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Wednesday 17

October, 2018 2:56 PM



China inflation under control

China inflation under control

Consumer prices rose by 1.8 per cent in the year to April (forecast 1.9 per cent), down from 2.1 per cent in the year to March.

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10.05.2018 03:58 PM

Chinese inflation data confirms healthy economy
China inflation

China consumer prices: Consumer prices rose by 1.8 per cent in the year to April (forecast 1.9 per cent), down from 2.1 per cent in the year to March.

Chinese consumer prices: Food prices fell 1.9 per cent in April to stand 0.7 per cent higher than a year ago. Non-food prices rose 0.2 per cent to stand 2.1 per cent higher than a year ago.

China business inflation: Producer prices rose by 3.4 per cent in the year to April (forecast 3.5 per cent), up from 3.1 per cent in the year to March. Raw material costs are up 5.7 per cent on the year. The Chinese data have implications for the currency markets and therefore exporters and importers.

What does it all mean?

In China, non-food inflation has been comfortably between 2.0-2.5 per cent over the past year. In contrast Australian inflation is still struggling to get into the Reserve Bank’s 2-3 per cent target band. The bottom line is that the Chinese economy is healthy with firm activity levels and sustainable inflation. While costs for businesses are growing at a faster pace above 3 per cent, it will be remain just a watching brief for policymakers.

It is in Australia’s interests – especially in terms of the budget position – to have a healthy Chinese economy. At present the two largest economies – the US and China – are driving global economic growth. At the same time, a lower Australian dollar and rising energy prices are positive influences on resource sector incomes, and thus exports.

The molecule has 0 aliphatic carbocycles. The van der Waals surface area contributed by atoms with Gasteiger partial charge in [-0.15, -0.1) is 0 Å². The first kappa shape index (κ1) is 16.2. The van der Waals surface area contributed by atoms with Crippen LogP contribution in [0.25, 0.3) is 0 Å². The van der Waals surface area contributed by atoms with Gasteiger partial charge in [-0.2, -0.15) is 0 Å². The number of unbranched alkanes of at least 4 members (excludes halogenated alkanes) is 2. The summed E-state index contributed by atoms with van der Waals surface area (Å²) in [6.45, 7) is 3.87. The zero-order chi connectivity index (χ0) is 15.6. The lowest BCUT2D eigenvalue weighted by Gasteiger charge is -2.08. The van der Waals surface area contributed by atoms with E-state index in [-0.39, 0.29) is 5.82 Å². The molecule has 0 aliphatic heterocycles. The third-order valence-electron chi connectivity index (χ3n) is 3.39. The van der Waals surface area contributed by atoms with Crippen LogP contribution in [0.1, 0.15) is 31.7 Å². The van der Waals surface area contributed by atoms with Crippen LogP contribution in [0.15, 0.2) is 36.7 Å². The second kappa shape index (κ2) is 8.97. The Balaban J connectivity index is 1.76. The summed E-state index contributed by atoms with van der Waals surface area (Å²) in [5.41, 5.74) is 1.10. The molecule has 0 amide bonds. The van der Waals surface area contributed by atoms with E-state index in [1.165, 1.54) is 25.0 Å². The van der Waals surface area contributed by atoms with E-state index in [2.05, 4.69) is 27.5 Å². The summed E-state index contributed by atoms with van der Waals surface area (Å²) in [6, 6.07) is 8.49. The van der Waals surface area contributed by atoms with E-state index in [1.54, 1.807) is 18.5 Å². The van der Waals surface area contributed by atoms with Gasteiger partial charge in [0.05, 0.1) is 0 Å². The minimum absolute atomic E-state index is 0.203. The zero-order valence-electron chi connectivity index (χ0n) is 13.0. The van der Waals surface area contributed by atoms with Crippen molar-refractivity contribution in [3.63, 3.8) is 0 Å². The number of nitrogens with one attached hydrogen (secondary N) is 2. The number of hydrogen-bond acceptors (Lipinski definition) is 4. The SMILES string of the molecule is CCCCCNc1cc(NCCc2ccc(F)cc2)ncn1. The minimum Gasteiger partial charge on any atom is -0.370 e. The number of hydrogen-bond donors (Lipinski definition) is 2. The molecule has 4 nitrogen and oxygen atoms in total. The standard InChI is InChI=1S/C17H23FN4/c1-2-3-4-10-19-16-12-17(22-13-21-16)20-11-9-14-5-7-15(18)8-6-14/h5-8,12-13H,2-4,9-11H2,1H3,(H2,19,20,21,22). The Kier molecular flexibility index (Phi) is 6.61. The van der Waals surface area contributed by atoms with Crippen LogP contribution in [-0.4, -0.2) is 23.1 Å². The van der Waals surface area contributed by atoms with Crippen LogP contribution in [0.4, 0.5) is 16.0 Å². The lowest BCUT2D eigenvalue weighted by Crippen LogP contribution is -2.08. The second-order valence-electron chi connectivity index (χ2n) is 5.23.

What do the figures show?
China inflation:

Consumer prices rose by 1.8 per cent in the year to April (forecast 1.9 per cent), down from 2.1 per cent in the year to March

Consumer prices fell by 0.2 per cent in April after falling by 1.1 per cent in March. Food prices fell 1.9 per cent in April to stand 0.7 per cent higher than a year ago. Non-food prices rose 0.2 per cent to stand 2.1 per cent higher than a year ago.

Over the year, food and tobacco prices rose by 1.1 per cent; clothing rose 1.1 per cent; rent, fuel & utilities rose by 2.2 per cent; household goods and appliances rose 1.5 per cent; transport and communications rose 1.1 per cent; education & entertainment rose 2.0 per cent; healthcare rose 5.2 per cent; and other goods and services were up 0.9 per cent.

Producer prices rose by 3.4 per cent in the year to April (forecast 3.5 per cent), up from 3.1 per cent in the year to March. It was the first lift in the annual rate in seven months.

Over the year, the prices of raw materials were up by 5.7 per cent with the cost of processing up 3.9 per cent. The means of production were up 4.5 per cent with extraction costs up 6.1 per cent.

Over the year prices of consumer goods rose just 0.1 per cent with consumer durables down 0.6 per cent over the year, “daily use” goods up 0.9 per cent and clothing up just 0.2 per cent.

What is the importance of the economic data?

China’s National Bureau of Statistics releases its monthly economic statistics around mid month. Quarterly GDP data is released around the 19th of January, April, July and October. China’s Customs Office releases trade data, and the People’s Bank of China releases financial statistics, around the 10th of each month. China is Australia’s largest trading partner and changes in the Chinese economy have major implications for the Aussie economy.

What are the implications for interest rates and investors?

Chinese consumer inflation is still well below the broad target for 2018 of “around 3 per cent”. Consumer goods inflation is low with main strength in the services sector, especially healthcare.

Chinese producer prices are still growing in excess of consumer prices. So policymakers will remain alert, but at this stage there won’t be undue concern.

CommSec doesn’t expect a change in Australian interest rates in the near term.

Published by Craig James, Chief Economist, CommSec
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